North Carolina's Predators And People Share A Long, Contentious History

Aug 26, 2015

Black Tip sharks feed on the coast near Cape Lookout.
Credit Shark Attack News

When Virginia Dare, America’s original “anchor baby,” was born on Roanoke Island in the 1500s, top-level predators were everywhere in the area now known as North Carolina.

“North Carolina had cougars and wolves,” says Roland Kays, a zoologist and the head of the Biodiversity Research Lab at the North Carolina Museum of Natural Sciences.

“There’s no doubt there were packs of wolves running around North Carolina, hunting deer. And there were cougars out there hunting deer. And now, for all intents and purposes, we have neither any more.”

Humans, of course, drove those other apex predators out of the state. One reason was to eliminate competition for food. But there was a second reason.

“You know, the whole concept of being hunted by a wild animal who wants to kill and eat you is quite terrifying and registers deep within our soul,” says Kays.

Fast forward to this past summer, when sharks attacked a total of eight beach-goers at Oak Island, Ocracoke, Surf City, and other locations—the most recorded in one year since the Florida Museum of Natural History's International Shark Attack File began keeping records 80 years ago.

Sharks are one of the last apex predators alive in North Carolina. They inspire fear, fascination, and sometimes a complete misunderstanding of wildlife’s place on the planet.

That misunderstanding might best be captures in a comment from Fox and Friends host Brian Kilmeade. While watching a video of a professional surfer being attacked by a shark on live television, he said, “You would think they’d have a way of clearing the waters for a competition of this leave. But I guess they don’t.”

That, of course, seems like a pretty ridiculous statement, that somehow the ocean can be cleared of sharks.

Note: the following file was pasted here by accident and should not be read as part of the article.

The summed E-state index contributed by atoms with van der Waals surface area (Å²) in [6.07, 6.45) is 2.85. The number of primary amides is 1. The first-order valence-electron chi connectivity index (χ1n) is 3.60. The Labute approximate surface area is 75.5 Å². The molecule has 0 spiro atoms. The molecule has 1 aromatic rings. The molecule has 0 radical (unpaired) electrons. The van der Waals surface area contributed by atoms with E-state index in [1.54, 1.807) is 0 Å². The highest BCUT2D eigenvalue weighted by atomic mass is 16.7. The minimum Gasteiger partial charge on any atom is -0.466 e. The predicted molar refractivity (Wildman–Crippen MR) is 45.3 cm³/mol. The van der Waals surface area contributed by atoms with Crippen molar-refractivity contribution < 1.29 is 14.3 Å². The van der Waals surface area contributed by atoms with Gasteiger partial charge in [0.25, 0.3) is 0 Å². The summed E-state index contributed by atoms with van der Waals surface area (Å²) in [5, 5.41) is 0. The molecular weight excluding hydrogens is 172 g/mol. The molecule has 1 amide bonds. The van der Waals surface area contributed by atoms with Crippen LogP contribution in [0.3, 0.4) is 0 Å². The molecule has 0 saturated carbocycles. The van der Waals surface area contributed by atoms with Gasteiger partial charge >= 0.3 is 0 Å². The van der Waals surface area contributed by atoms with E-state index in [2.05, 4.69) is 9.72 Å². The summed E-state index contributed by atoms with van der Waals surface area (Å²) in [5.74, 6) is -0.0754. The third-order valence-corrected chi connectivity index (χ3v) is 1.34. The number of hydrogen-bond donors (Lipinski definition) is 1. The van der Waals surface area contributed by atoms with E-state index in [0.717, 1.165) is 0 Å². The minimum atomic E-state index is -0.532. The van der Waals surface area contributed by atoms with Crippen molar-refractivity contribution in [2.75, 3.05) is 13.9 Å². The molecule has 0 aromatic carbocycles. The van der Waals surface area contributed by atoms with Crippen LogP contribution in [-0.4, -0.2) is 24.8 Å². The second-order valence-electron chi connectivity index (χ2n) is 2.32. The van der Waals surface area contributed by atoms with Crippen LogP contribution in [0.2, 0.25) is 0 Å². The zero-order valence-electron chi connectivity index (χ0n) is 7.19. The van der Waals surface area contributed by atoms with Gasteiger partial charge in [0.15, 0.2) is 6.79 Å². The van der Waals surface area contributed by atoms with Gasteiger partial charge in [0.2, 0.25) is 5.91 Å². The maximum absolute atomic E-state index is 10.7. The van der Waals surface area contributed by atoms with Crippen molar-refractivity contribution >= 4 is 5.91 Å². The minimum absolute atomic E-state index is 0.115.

But it’s perhaps understandable why someone might think it’s possible, given that humans have done exactly that on land: Remove apex predators completely from large sections of our continent.

And, as it turns out, over-fishing has led to fewer large sharks on our coast. That’s had a ripple effect on the food chain, including an increase in cownose rays and a depletion of what they eat, bay scallops. Once a thriving industry in the state, bay scallops are now depleted.

It’s a phenomenon scientists call “trophic cascade.”

“It sort of ripples down from the large predators to the large herbivores to the plant community, and that can go in all sorts of different directions,” says Kays.

That’s led to some efforts to return apex predators to lands they once roamed, such as the nearly 30-year old Red Wolf Recovery Program in the Alligator River National Wildlife Refuge.

The program is currently on hold, pending further review. Many predict it will soon get phased out, due at least in part to the efforts of local landowners.

“A wolf does not stay on federal lands because there’s no food there,” said Roger Seale, a landowner, during a public-comment session last winter. “The wolf comes to our lands to attack our wild game.”

With an attitude that wild game somehow belongs to us, it’s no wonder apex predators are in such dire straits here.

Apex predators are finding more appreciation in other parts of the world. There are more wolves than ever in the lower 48 states, and they’re even flourishing in parts of Europe. In India, villages have adapted to living with tigers, and even accept that sometimes tigers will eat people.

“If we’re going to bring these large predators along with us into the future of the planet that is dominated by people, this is what’s going to have to happen more,” says Kays.

It’s unlikely the welcome mat is going to be laid out for sharks anytime soon, off our coast or anywhere else.

They are, after all, killing machines. And they’re almost as good at it as we are.